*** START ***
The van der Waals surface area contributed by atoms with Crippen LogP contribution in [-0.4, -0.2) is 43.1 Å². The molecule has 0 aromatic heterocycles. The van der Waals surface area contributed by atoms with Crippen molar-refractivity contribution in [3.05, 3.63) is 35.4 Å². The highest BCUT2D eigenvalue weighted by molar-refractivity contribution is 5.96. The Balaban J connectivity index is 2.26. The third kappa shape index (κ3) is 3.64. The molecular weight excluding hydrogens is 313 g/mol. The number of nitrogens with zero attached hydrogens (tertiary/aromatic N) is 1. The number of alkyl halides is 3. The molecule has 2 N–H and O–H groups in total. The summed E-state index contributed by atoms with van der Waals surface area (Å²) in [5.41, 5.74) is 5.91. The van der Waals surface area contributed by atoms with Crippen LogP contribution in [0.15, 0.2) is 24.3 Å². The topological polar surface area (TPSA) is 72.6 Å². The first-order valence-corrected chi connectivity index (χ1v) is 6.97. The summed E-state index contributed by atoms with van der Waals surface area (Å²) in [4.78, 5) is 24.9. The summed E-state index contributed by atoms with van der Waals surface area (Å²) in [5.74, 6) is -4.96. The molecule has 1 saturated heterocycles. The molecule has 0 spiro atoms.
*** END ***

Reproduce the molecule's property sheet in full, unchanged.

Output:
The van der Waals surface area contributed by atoms with Crippen LogP contribution in [-0.4, -0.2) is 43.1 Å². The molecule has 0 aromatic heterocycles. The van der Waals surface area contributed by atoms with Crippen molar-refractivity contribution in [3.05, 3.63) is 35.4 Å². The highest BCUT2D eigenvalue weighted by molar-refractivity contribution is 5.96. The Balaban J connectivity index is 2.26. The third kappa shape index (κ3) is 3.64. The molecular weight excluding hydrogens is 313 g/mol. The number of nitrogens with zero attached hydrogens (tertiary/aromatic N) is 1. The number of alkyl halides is 3. The molecule has 2 N–H and O–H groups in total. The summed E-state index contributed by atoms with van der Waals surface area (Å²) in [5.41, 5.74) is 5.91. The van der Waals surface area contributed by atoms with Crippen LogP contribution in [0.15, 0.2) is 24.3 Å². The topological polar surface area (TPSA) is 72.6 Å². The first-order valence-corrected chi connectivity index (χ1v) is 6.97. The summed E-state index contributed by atoms with van der Waals surface area (Å²) in [4.78, 5) is 24.9. The summed E-state index contributed by atoms with van der Waals surface area (Å²) in [5.74, 6) is -4.96. The molecule has 1 saturated heterocycles. The molecule has 0 spiro atoms.